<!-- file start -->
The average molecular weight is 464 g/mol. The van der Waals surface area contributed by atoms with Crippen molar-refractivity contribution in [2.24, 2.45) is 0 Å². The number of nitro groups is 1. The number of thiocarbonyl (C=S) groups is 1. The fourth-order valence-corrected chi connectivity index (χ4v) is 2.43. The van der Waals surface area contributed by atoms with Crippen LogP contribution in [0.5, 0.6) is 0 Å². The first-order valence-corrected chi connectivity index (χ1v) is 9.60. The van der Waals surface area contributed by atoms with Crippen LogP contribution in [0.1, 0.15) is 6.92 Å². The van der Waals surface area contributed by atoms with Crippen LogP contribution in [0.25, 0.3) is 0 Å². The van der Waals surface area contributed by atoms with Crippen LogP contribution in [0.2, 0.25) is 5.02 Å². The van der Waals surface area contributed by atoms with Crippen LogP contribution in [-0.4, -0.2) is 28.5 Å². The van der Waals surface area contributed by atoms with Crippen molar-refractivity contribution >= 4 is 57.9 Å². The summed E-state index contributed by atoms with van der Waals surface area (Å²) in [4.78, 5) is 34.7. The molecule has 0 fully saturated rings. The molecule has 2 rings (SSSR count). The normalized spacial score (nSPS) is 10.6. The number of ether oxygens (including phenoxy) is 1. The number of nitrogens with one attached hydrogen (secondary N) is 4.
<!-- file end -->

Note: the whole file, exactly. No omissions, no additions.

The average molecular weight is 464 g/mol. The van der Waals surface area contributed by atoms with Crippen molar-refractivity contribution in [2.24, 2.45) is 0 Å². The number of nitro groups is 1. The number of thiocarbonyl (C=S) groups is 1. The fourth-order valence-corrected chi connectivity index (χ4v) is 2.43. The van der Waals surface area contributed by atoms with Crippen LogP contribution in [0.5, 0.6) is 0 Å². The first-order valence-corrected chi connectivity index (χ1v) is 9.60. The van der Waals surface area contributed by atoms with Crippen LogP contribution in [0.1, 0.15) is 6.92 Å². The van der Waals surface area contributed by atoms with Crippen LogP contribution in [0.25, 0.3) is 0 Å². The van der Waals surface area contributed by atoms with Crippen LogP contribution in [0.2, 0.25) is 5.02 Å². The van der Waals surface area contributed by atoms with Crippen LogP contribution in [-0.4, -0.2) is 28.5 Å². The van der Waals surface area contributed by atoms with Crippen molar-refractivity contribution >= 4 is 57.9 Å². The summed E-state index contributed by atoms with van der Waals surface area (Å²) in [4.78, 5) is 34.7. The molecule has 0 fully saturated rings. The molecule has 2 rings (SSSR count). The normalized spacial score (nSPS) is 10.6. The number of ether oxygens (including phenoxy) is 1. The number of nitrogens with one attached hydrogen (secondary N) is 4.